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Comparison of Continuous and Discrete Measurements of Dyspnea During Exercise in Patients With COPD and Normal Subjects

Comparison of Continuous and Discrete Measurements of Dyspnea During Exercise in Patients With COPD and Normal SubjectsExercise testing provides a direct approach to examine an individual’s perception of breathlessness based on the principles of psychophysics. The traditional approach has been to ask the patient at specific time intervals (eg, each minute of an incremental or ramp exercise test) to select a rating on the Borg scale or on a visual analog scale that matches severity of breathlessness. However, there are at least two major limitations of this methodology. First, if the patient can only exercise for 3 to 4 min because of severe respiratory disease, only a few ratings of dyspnea are obtained. Second, the subject is asked “on cue” each minute to provide a rating. Although this discrete method for measuring breathlessness is convenient from the physician’s perspective, it is completely arbitrary for the patient because the experience of breathlessness can change continuously during the exercise test. Due to these limitations, valuable information may be lost about the progressive nature of dyspnea throughout exercise. this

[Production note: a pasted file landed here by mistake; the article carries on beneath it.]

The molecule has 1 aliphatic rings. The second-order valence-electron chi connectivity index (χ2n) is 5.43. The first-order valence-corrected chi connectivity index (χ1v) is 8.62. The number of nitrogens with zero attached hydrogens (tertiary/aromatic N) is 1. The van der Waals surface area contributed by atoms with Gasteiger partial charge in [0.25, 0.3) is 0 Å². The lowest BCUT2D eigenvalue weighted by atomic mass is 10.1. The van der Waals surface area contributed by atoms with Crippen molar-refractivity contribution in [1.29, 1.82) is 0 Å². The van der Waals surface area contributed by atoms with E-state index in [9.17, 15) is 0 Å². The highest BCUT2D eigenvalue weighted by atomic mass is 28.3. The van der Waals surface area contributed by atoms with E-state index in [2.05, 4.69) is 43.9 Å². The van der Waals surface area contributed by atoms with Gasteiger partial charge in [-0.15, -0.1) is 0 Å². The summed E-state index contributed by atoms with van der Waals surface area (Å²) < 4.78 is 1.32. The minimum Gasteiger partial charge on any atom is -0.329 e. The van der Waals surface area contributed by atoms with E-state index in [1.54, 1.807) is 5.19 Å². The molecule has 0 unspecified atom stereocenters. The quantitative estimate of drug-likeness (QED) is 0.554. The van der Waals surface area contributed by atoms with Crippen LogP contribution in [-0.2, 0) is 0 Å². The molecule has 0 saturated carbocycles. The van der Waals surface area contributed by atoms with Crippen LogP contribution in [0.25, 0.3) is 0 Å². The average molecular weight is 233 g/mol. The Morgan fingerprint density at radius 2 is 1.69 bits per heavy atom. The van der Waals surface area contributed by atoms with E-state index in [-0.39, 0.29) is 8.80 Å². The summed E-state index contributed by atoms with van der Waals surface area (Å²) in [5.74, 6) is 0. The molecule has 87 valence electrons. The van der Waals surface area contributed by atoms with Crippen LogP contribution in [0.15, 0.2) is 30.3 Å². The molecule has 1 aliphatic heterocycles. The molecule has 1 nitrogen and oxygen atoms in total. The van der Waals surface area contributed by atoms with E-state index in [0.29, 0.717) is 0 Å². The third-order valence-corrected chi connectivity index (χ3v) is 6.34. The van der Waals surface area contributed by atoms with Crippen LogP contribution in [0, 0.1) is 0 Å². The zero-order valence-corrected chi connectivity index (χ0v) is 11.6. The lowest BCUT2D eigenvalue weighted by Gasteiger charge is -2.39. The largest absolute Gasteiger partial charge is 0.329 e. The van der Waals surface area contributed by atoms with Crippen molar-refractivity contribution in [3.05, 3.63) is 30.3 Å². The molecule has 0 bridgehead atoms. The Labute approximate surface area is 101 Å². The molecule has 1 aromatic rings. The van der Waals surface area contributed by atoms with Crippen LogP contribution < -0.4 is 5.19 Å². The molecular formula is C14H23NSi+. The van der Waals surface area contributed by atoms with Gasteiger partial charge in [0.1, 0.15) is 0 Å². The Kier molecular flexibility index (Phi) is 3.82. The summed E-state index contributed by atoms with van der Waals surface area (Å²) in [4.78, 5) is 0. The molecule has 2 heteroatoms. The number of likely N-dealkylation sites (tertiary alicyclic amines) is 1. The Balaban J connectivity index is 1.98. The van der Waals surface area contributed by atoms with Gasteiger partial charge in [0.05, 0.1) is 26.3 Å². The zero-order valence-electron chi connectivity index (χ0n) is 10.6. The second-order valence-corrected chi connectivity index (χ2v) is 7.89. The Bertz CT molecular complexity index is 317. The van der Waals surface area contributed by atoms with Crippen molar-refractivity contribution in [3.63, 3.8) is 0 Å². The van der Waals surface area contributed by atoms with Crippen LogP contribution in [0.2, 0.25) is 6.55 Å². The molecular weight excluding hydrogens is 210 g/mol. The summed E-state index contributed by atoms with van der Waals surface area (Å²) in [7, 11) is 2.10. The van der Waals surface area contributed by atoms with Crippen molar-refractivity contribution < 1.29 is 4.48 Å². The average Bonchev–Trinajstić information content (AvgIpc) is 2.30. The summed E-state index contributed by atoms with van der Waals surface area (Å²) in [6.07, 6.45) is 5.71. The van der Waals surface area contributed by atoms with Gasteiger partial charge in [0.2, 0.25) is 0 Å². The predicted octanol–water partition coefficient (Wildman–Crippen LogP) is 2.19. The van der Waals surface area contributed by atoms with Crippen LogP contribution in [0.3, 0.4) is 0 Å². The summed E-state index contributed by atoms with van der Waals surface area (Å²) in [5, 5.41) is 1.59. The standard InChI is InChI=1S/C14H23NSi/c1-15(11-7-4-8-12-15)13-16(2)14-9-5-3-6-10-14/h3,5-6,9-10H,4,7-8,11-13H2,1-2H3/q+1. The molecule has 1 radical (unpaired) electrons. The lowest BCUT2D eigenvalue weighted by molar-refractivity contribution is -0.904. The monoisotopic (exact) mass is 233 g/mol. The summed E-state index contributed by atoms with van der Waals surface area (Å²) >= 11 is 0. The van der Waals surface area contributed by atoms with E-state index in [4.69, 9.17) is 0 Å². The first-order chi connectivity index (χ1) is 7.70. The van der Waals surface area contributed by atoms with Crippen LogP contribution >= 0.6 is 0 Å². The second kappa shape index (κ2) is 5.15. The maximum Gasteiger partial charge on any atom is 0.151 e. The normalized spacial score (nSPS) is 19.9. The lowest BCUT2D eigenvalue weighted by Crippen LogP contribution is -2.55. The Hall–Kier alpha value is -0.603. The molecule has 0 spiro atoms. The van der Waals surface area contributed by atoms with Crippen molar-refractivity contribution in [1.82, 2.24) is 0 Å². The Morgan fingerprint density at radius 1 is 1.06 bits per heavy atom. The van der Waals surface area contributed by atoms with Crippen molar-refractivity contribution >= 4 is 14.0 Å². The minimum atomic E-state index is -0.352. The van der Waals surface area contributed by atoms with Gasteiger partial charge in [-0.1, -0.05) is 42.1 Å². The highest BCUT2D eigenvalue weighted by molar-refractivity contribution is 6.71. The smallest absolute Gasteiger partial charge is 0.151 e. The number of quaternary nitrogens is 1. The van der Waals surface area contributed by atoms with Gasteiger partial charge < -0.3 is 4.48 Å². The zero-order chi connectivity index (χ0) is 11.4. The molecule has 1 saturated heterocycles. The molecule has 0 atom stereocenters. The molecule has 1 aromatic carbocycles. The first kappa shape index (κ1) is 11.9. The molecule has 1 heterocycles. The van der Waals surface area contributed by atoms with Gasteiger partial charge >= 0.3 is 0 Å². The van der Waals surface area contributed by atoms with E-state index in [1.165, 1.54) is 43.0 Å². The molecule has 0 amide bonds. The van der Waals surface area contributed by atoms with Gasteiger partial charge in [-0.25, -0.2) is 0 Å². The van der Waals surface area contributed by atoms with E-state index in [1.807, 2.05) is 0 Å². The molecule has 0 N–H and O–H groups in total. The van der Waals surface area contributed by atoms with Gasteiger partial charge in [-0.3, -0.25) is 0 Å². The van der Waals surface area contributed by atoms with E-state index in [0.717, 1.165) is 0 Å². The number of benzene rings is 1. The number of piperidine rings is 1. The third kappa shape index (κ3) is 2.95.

In 1993, Harty et al reported that six healthy individuals were able to continuously report ratings of breathlessness using a potentiometer to indicate a score on a visual analog scale during cycle ergometry, In 2001, we described the validity, reliability, and responsiveness of a continuous method for recording changes in dyspnea. With this method, subjects moved a computer mouse forward or backward during cycle ergometry in order to adjust a vertical bar on a monitor that was positioned adjacent to the Borg scale to indicate changes in the severity of breathlessness. Our initial testing included 28 healthy, college-age subjects (14 women and 14 men) along with preliminary evaluation of 6 patients with COPD.
The present study had three objectives. First, we sought to establish that elderly individuals could successfully use the computer system and provide comparable results (slope and intercept) with the continuous method, as obtained with the standard discrete approach. Second, we examined test-retest reliability of the continuous method in patients with COPD and in healthy individuals of similar age and gender. Third, we wanted to determine whether the parameters obtained from the continuous method (slope, intercept, and absolute threshold) differentiated symptomatic patients with COPD from healthy control subjects of comparable age.